CHICAGO — A merger of Ogden International School and Jenner Academy of the Arts is best for both schools, according to a consultant's new report.
The study by NextLevel NPO LLC is the latest endorsement of the effort to combine the seemingly disparate schools. Ogden is fighting overcrowding at its Gold Coast elementary school, while Jenner's nearby building in Cabrini-Green is so under capacity it could face the risk of being closed.
Hear David Matthews talks about the merger recommendation.
The merger might be pitched as a solution to contrasting enrollment problems, but it represents much more to those who see such a move as one of the strongest yet to integrate Chicago's de facto segregated schools.
Nearly all Jenner students are raised in low-income households, and 98 percent of them are black. Conversely, only 20 percent of the Ogden student body is low income, and 45 percent of students are white. Parents at Ogden raised more than $100,000 in a day to stave off layoffs last year.
"I'm saddened by the amount of work it takes to show what seems to be such a right, fiscally responsible, inclusive decision," Michele Dreczynski, who sits on the committee that issued the study, told DNAinfo in August.
The consultant issued its report — obtained by DNAinfo through the Freedom of Information Act — to Chicago Public Schools in September, and both Ogden and Jenner parents last week implored the Chicago Board of Education to approve a merger in time for next school year.
A merger would have to be approved by early December to take effect next school year, CPS officials said.
Ogden is battling overcrowding at its east campus, 24 W. Walton St., a K-5 neighborhood school that draws students from the Gold Coast and other affluent Downtown neighborhoods. Jenner, 1119 N. Cleveland Ave., opened a big new building near the demolished Cabrini-Green homes 16 years ago, but enrolls only 239 students, according to CPS.
Principals of Ogden and Jenner proposed a merger last year. The proposal quickly drew support from some neighbors and parents of both schools, but the idea was later scrapped amid concerns from other parents and lukewarm support from CPS.
A committee of school parents and neighbors secured a $25,000 grant from the Chicago Community Trust for the consultant's study, which fielded more than 260 interviews and data from city and school officials. Its key findings include:
• The vast majority of those interviewed supported a merger. Less than 10 of those interviewed were against it.
• Jenner is projected to have less than 65 percent of capacity even after accounting for future real estate development in the area.
• Ogden's east campus will continue to be more than 100 percent enrolled for the foreseeable future.
• A combined Ogden-Jenner student body would reap more federal funding because of its higher low-income population.
The study also examined merger alternatives, such as putting an addition on Ogden, auditing parent addresses, or redrawing the schools' boundaries. The consultant found the merger option most viable, and added its own research about the benefits of integrating neighborhood schools:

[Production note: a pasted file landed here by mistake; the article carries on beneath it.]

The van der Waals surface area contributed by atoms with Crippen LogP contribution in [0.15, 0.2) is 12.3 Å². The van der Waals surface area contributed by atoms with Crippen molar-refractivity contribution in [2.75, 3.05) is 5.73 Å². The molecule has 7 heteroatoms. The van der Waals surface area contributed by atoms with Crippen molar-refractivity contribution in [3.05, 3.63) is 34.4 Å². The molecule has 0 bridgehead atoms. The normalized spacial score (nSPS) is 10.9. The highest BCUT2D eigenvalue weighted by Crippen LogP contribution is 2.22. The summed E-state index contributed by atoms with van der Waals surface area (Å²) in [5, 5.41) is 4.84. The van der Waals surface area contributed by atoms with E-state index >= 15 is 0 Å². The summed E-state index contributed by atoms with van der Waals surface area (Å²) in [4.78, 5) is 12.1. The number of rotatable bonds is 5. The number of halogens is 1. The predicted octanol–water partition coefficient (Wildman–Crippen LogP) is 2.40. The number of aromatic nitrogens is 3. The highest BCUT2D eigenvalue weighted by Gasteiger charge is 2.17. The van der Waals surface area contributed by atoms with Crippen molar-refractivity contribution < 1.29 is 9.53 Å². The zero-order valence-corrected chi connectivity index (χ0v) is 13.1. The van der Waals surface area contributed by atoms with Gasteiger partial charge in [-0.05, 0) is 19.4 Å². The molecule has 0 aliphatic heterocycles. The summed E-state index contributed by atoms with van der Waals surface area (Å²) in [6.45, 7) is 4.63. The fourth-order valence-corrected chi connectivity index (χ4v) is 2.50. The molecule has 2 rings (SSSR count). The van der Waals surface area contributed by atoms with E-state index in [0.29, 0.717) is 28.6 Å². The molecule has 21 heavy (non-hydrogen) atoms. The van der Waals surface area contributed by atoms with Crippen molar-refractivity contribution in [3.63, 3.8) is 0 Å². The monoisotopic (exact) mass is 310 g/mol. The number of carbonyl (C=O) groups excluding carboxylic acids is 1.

"A more broadly racially and socioeconomically diverse student body leads to improved academic achievement as well as cognitive and non-cognitive development for all students," the report reads. "This type of project could create an important template and positive outcomes for other schools experiencing enrollment challenges in the city of Chicago."
Though detailed, the report only presents more questions to Ogden parents worried a merger with Jenner will hurt, not help, overcrowding at their school.
To start, the study projects Ogden's east campus enrollment would actually drop over time without a merger:
One of the consultant's tables showing Ogden's east campus enrollment would fall over time without a merger and the pre-Kindergarten program it dropped years ago. [NextLevel]
And a combined Ogden-Jenner school would send seventh through 12th grades to Ogden's west campus, a converted elementary school many parents already feel is unfit for a modern-day high school. A merger would drive Ogden West's enrollment past capacity by the fall of 2020, the study says.
This table shows a merged Ogden-Jenner would drive Ogden's west campus past capacity by 2020. [NextLevel]
"There are some contradictory points" in the report, said Angie Verros, whose daughter is in fifth grade at Ogden. "If you're going to try and solve a problem, solve that problem."
Many Jenner parents feel a merger is the only way to save their school from closure. Jenner, which is at less than 35 percent capacity, was "under consideration" to be closed by CPS in 2013, but was spared because nearby Manierre Elementary was also set to be closed. CPS has since issued a five-year school closing moratorium that is set to expire in 2018.
The Board of Education would have to announce a merger by Dec. 1 for it to take effect next school year. Because of the "critical importance" of preparation and "community building activities," the consultant recommends a merger take effect no sooner than fall 2018.
Emily Bittner, a CPS spokeswoman, said in a statement that “CPS is reviewing this report, along with listening to school communities about this proposal."
Suzanne Campion of NextLevel, which wrote the report, deferred questions to the Jenner Ogden Steering Committee. Representatives of the committee did not return messages seeking comment. Principals of both Ogden and Jenner have been instructed not to talk to the media about the proposal.
Read the consultant's report in full below:
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